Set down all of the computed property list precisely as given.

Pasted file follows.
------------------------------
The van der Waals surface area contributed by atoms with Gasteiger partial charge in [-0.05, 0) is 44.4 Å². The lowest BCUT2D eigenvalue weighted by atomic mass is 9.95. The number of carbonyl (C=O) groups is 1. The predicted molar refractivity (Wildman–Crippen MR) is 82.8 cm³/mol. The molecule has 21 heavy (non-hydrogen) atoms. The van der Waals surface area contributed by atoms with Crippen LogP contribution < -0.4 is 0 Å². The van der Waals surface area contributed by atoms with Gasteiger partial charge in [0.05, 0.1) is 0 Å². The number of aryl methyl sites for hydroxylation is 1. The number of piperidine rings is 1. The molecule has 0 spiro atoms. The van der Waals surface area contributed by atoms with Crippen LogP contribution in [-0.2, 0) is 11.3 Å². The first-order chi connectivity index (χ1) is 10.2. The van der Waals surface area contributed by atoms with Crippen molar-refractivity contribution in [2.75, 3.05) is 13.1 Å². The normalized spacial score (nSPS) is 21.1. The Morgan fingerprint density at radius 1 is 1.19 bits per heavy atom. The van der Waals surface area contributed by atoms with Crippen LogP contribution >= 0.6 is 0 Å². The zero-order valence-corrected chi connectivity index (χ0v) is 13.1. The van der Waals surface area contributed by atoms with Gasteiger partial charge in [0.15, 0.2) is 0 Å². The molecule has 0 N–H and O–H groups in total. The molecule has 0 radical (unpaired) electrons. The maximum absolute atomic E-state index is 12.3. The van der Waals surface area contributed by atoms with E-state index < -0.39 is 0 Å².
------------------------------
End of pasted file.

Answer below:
The van der Waals surface area contributed by atoms with Gasteiger partial charge in [-0.05, 0) is 44.4 Å². The lowest BCUT2D eigenvalue weighted by atomic mass is 9.95. The number of carbonyl (C=O) groups is 1. The predicted molar refractivity (Wildman–Crippen MR) is 82.8 cm³/mol. The molecule has 21 heavy (non-hydrogen) atoms. The van der Waals surface area contributed by atoms with Crippen LogP contribution < -0.4 is 0 Å². The van der Waals surface area contributed by atoms with Gasteiger partial charge in [0.05, 0.1) is 0 Å². The number of aryl methyl sites for hydroxylation is 1. The number of piperidine rings is 1. The molecule has 0 spiro atoms. The van der Waals surface area contributed by atoms with Crippen LogP contribution in [-0.2, 0) is 11.3 Å². The first-order chi connectivity index (χ1) is 10.2. The van der Waals surface area contributed by atoms with Crippen molar-refractivity contribution in [2.75, 3.05) is 13.1 Å². The normalized spacial score (nSPS) is 21.1. The Morgan fingerprint density at radius 1 is 1.19 bits per heavy atom. The van der Waals surface area contributed by atoms with Crippen LogP contribution >= 0.6 is 0 Å². The zero-order valence-corrected chi connectivity index (χ0v) is 13.1. The van der Waals surface area contributed by atoms with Gasteiger partial charge in [0.15, 0.2) is 0 Å². The molecule has 0 N–H and O–H groups in total. The molecule has 0 radical (unpaired) electrons. The maximum absolute atomic E-state index is 12.3. The van der Waals surface area contributed by atoms with E-state index < -0.39 is 0 Å².